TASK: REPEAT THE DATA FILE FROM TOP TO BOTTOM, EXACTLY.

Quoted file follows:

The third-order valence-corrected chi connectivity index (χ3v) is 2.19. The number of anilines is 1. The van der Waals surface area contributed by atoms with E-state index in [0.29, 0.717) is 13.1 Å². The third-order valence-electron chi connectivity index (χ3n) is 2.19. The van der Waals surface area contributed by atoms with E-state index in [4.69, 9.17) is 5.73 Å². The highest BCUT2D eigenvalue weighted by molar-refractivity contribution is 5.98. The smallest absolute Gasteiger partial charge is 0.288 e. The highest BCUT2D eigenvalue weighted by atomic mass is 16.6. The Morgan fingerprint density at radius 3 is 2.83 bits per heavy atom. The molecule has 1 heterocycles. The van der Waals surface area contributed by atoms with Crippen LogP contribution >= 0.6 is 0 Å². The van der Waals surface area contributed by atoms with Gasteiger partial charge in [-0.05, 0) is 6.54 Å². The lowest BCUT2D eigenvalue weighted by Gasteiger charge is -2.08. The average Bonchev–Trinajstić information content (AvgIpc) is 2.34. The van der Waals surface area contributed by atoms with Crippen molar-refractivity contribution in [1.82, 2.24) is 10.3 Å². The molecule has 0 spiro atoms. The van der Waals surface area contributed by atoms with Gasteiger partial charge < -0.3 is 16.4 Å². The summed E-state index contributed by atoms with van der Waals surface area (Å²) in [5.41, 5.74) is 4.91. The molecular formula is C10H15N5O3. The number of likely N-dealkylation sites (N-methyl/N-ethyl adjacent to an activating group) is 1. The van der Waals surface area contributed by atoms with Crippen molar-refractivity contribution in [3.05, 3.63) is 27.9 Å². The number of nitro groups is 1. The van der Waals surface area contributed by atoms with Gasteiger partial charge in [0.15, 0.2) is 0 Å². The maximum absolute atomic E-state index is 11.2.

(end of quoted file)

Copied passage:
The third-order valence-corrected chi connectivity index (χ3v) is 2.19. The number of anilines is 1. The van der Waals surface area contributed by atoms with E-state index in [0.29, 0.717) is 13.1 Å². The third-order valence-electron chi connectivity index (χ3n) is 2.19. The van der Waals surface area contributed by atoms with E-state index in [4.69, 9.17) is 5.73 Å². The highest BCUT2D eigenvalue weighted by molar-refractivity contribution is 5.98. The smallest absolute Gasteiger partial charge is 0.288 e. The highest BCUT2D eigenvalue weighted by atomic mass is 16.6. The Morgan fingerprint density at radius 3 is 2.83 bits per heavy atom. The molecule has 1 heterocycles. The van der Waals surface area contributed by atoms with Crippen LogP contribution >= 0.6 is 0 Å². The van der Waals surface area contributed by atoms with Gasteiger partial charge in [-0.05, 0) is 6.54 Å². The lowest BCUT2D eigenvalue weighted by Gasteiger charge is -2.08. The average Bonchev–Trinajstić information content (AvgIpc) is 2.34. The van der Waals surface area contributed by atoms with Crippen molar-refractivity contribution in [1.82, 2.24) is 10.3 Å². The molecule has 0 spiro atoms. The van der Waals surface area contributed by atoms with Gasteiger partial charge < -0.3 is 16.4 Å². The summed E-state index contributed by atoms with van der Waals surface area (Å²) in [5.41, 5.74) is 4.91. The molecular formula is C10H15N5O3. The number of likely N-dealkylation sites (N-methyl/N-ethyl adjacent to an activating group) is 1. The van der Waals surface area contributed by atoms with Crippen molar-refractivity contribution in [3.05, 3.63) is 27.9 Å². The number of nitro groups is 1. The van der Waals surface area contributed by atoms with Gasteiger partial charge in [0.15, 0.2) is 0 Å². The maximum absolute atomic E-state index is 11.2.